Born to Jewish parents in Vienna, Austria, in 1921, Irving Becker saw Hitler’s frightening vision of a new world order firsthand.
In March 1938, when Germany annexed Austria, Becker and his parents watched helplessly as their Jewish community was stripped of businesses, basic civil rights, and dignity. As the situation rapidly deteriorated, Becker was unable to continue his studies; the risk of beatings from members of the Hitler Youth at his school was too great.
It was time to get out of Austria.
In August 1938, Becker was sent to live with his aunt in New York. His parents were unable to secure visas, and would never escape Nazi-occupied Europe. When the United States officially entered the war in December 1941, Becker volunteered for military service but was not accepted—he was classified as an enemy-alien by the US government because of his Austrian citizenship. Due to his status, Becker was also required to report to the authorities every few weeks. Infuriated by the implication that an Austrian Jew could be a Nazi sympathizer, Becker returned to his aunt’s apartment in Brooklyn.
In 1943, Becker was reunited with his childhood sweetheart, who was also able to escape Austria. Two weeks after the couple wed, Becker received an induction notice from the draft board: the ban on enemy aliens serving in the military had been lifted to satisfy manpower demands of the rapidly expanding military.
Becker initially served in an artillery unit at Ft. Bragg, which he found to be intolerably mundane. In an effort to escape life in the field artillery, he volunteered for a new unit being formed called the First Special Service Force (FSSF). Becker was accepted, and put on a train bound for Butte, Montana, where the Force was training for its first mission.
“Enterprises must be prepared, with specially trained troops of the hunter class, who can develop a reign of terror . . . leaving a trail of German corpses behind them.”
Prime Minister Sir Winston Churchill, June 6, 1940
Initially envisioned to descend on and destroy strategic targets in occupied Europe, the FSSF was the first and only unit of its kind. It was a joint US-Canadian outfit, where all members were qualified parachutists, rigorously trained in mountaineering, winter warfare, demolitions, and hand-to-hand fighting. Also superbly equipped, the men of the Force were issued a custom dagger, specifically designed to silently eliminate enemy personnel. While training in Montana, Becker endured hazing and racial slurs from some soldiers. Becker referred to it as the double whammy of being a German-speaking Jew. Later, in combat the familiar racial epithet of “Jew boy” that he heard so much during training in the United States stopped all together, as Becker recalled, because he had live ammunition. In the summer of 1943, the FSSF received orders for its first combat mission.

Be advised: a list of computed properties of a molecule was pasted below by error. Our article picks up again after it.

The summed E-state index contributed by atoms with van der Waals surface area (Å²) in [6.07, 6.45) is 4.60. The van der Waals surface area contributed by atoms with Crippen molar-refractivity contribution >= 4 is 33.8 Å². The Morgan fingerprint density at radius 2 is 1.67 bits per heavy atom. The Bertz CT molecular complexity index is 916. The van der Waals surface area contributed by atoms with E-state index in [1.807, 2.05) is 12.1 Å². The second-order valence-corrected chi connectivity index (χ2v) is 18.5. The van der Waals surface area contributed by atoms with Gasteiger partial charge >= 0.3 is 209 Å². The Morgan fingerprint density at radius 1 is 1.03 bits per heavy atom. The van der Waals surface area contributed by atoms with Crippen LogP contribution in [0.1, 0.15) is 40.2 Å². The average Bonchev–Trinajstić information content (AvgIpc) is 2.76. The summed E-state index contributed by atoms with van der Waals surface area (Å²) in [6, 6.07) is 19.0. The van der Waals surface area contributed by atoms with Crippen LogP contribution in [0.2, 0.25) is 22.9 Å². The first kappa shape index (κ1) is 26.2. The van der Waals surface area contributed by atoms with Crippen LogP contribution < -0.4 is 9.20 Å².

Spearheading the invasion of the Japanese-occupied island of Kiska in the Aleutians chain, Becker and the FSSF came ashore to find the island completely abandoned. The entire Japanese garrison had evacuated under cover of dense fog shortly before the invasion. Deemed too valuable an asset by the Allied High Command to just sit around, the FSSF was immediately redeployed to Italy.
During the Italian Campaign, the Force developed the reputation as an outfit that could do the impossible. In a series of hilltop battles, soldiers of the FSSF routinely scaled sheer cliff faces to assault German positions from the most unlikely avenues of approach, in many cases taking the enemy completely by surprise. Becker recalled his days there as cold and muddy, and being “scared as hell.” Because of his fluent German, Becker was always selected for nighttime patrols behind German lines to snatch prisoners for intelligence-gathering purposes, a terrifying duty he did not like. As the Force slogged its way to Rome, Becker was peppered by German shrapnel. He quickly recovered in a field hospital and was back on the line in two weeks.
After Italy, the FSSF fought with distinction in Southern France until December 1944 when the Force was disbanded. The Force, never numbering more than 1,800 men at any given time, had accounted for approximately 12,000 German casualties and 7,000 prisoners. The feat however, had not come without great cost; the Force had been bled white with more than 2,700 casualties among its ranks.
Becker, one of the lucky ones, was rolled into the 474th Infantry Regiment with many other FSSF survivors, then fought the rest of the war and occupied Norway afterwards. While in Norway, Becker tried to find the whereabouts of his parents, but learned instead that his mother and father had died in Auschwitz in 1944. Becker returned home to his wife in 1945.
Becker and the men of the First Special Service Force are the direct lineage of the US Army’s Special Forces of today. The signature “Black Dagger” carried by the men of the Force in World War II adorns the US Army’s Special Forces patch in tribute to them.
Larry Decuers is a former Curator at The National WWII Museum and veteran of the US Army's 101st Airborne Division.